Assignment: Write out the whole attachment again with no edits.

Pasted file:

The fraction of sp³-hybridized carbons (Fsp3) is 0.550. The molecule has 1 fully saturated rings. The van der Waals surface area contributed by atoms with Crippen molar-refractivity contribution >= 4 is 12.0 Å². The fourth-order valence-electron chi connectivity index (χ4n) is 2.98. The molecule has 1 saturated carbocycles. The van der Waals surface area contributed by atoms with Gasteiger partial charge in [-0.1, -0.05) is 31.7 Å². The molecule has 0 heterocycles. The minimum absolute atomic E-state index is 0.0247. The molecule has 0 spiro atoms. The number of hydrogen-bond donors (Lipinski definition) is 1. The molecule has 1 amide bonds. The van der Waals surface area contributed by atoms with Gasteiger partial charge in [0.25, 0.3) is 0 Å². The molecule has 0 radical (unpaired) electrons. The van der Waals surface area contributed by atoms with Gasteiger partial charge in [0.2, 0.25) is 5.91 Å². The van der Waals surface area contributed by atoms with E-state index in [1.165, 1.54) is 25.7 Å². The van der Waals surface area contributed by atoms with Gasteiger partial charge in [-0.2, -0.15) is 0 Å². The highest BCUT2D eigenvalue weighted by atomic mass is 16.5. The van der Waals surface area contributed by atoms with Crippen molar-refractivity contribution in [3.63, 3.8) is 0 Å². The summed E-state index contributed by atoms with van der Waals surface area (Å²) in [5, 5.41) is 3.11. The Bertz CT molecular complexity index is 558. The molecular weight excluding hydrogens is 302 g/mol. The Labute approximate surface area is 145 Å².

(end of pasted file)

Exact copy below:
The fraction of sp³-hybridized carbons (Fsp3) is 0.550. The molecule has 1 fully saturated rings. The van der Waals surface area contributed by atoms with Crippen molar-refractivity contribution >= 4 is 12.0 Å². The fourth-order valence-electron chi connectivity index (χ4n) is 2.98. The molecule has 1 saturated carbocycles. The van der Waals surface area contributed by atoms with Gasteiger partial charge in [-0.1, -0.05) is 31.7 Å². The molecule has 0 heterocycles. The minimum absolute atomic E-state index is 0.0247. The molecule has 0 spiro atoms. The number of hydrogen-bond donors (Lipinski definition) is 1. The molecule has 1 amide bonds. The van der Waals surface area contributed by atoms with Gasteiger partial charge in [0.25, 0.3) is 0 Å². The molecule has 0 radical (unpaired) electrons. The van der Waals surface area contributed by atoms with Gasteiger partial charge in [0.2, 0.25) is 5.91 Å². The van der Waals surface area contributed by atoms with E-state index in [1.165, 1.54) is 25.7 Å². The van der Waals surface area contributed by atoms with Gasteiger partial charge in [-0.2, -0.15) is 0 Å². The highest BCUT2D eigenvalue weighted by atomic mass is 16.5. The van der Waals surface area contributed by atoms with Crippen molar-refractivity contribution in [3.63, 3.8) is 0 Å². The summed E-state index contributed by atoms with van der Waals surface area (Å²) in [5, 5.41) is 3.11. The Bertz CT molecular complexity index is 558. The molecular weight excluding hydrogens is 302 g/mol. The Labute approximate surface area is 145 Å².